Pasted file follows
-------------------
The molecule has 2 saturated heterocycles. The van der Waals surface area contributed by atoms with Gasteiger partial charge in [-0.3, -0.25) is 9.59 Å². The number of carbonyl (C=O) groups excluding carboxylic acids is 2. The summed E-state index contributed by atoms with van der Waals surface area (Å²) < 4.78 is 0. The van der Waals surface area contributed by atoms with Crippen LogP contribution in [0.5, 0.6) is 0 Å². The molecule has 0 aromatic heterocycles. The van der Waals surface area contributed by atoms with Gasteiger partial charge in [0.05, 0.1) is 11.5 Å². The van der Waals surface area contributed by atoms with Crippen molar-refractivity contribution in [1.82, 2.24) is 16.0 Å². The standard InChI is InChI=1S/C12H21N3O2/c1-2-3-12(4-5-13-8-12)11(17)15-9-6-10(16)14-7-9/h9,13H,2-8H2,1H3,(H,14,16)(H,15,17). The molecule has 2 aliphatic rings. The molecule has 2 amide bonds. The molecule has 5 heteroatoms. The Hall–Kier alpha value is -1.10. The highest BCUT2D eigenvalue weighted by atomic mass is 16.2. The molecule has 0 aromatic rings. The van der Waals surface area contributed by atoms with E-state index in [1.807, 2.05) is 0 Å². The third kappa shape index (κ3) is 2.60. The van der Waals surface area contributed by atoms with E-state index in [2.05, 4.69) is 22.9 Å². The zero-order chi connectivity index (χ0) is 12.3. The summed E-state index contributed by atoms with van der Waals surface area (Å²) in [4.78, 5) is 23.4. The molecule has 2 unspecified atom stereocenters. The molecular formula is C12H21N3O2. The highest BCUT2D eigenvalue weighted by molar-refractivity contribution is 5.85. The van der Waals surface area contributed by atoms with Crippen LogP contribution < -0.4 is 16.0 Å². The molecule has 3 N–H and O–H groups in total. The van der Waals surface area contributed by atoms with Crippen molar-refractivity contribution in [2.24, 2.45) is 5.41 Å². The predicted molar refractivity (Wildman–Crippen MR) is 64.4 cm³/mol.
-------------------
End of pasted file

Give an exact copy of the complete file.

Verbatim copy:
The molecule has 2 saturated heterocycles. The van der Waals surface area contributed by atoms with Gasteiger partial charge in [-0.3, -0.25) is 9.59 Å². The number of carbonyl (C=O) groups excluding carboxylic acids is 2. The summed E-state index contributed by atoms with van der Waals surface area (Å²) < 4.78 is 0. The van der Waals surface area contributed by atoms with Crippen LogP contribution in [0.5, 0.6) is 0 Å². The molecule has 0 aromatic heterocycles. The van der Waals surface area contributed by atoms with Gasteiger partial charge in [0.05, 0.1) is 11.5 Å². The van der Waals surface area contributed by atoms with Crippen molar-refractivity contribution in [1.82, 2.24) is 16.0 Å². The standard InChI is InChI=1S/C12H21N3O2/c1-2-3-12(4-5-13-8-12)11(17)15-9-6-10(16)14-7-9/h9,13H,2-8H2,1H3,(H,14,16)(H,15,17). The molecule has 2 aliphatic rings. The molecule has 2 amide bonds. The molecule has 5 heteroatoms. The Hall–Kier alpha value is -1.10. The highest BCUT2D eigenvalue weighted by atomic mass is 16.2. The molecule has 0 aromatic rings. The van der Waals surface area contributed by atoms with E-state index in [1.807, 2.05) is 0 Å². The third kappa shape index (κ3) is 2.60. The van der Waals surface area contributed by atoms with E-state index in [2.05, 4.69) is 22.9 Å². The zero-order chi connectivity index (χ0) is 12.3. The summed E-state index contributed by atoms with van der Waals surface area (Å²) in [4.78, 5) is 23.4. The molecule has 2 unspecified atom stereocenters. The molecular formula is C12H21N3O2. The highest BCUT2D eigenvalue weighted by molar-refractivity contribution is 5.85. The van der Waals surface area contributed by atoms with Crippen LogP contribution < -0.4 is 16.0 Å². The molecule has 3 N–H and O–H groups in total. The van der Waals surface area contributed by atoms with Crippen molar-refractivity contribution in [2.24, 2.45) is 5.41 Å². The predicted molar refractivity (Wildman–Crippen MR) is 64.4 cm³/mol.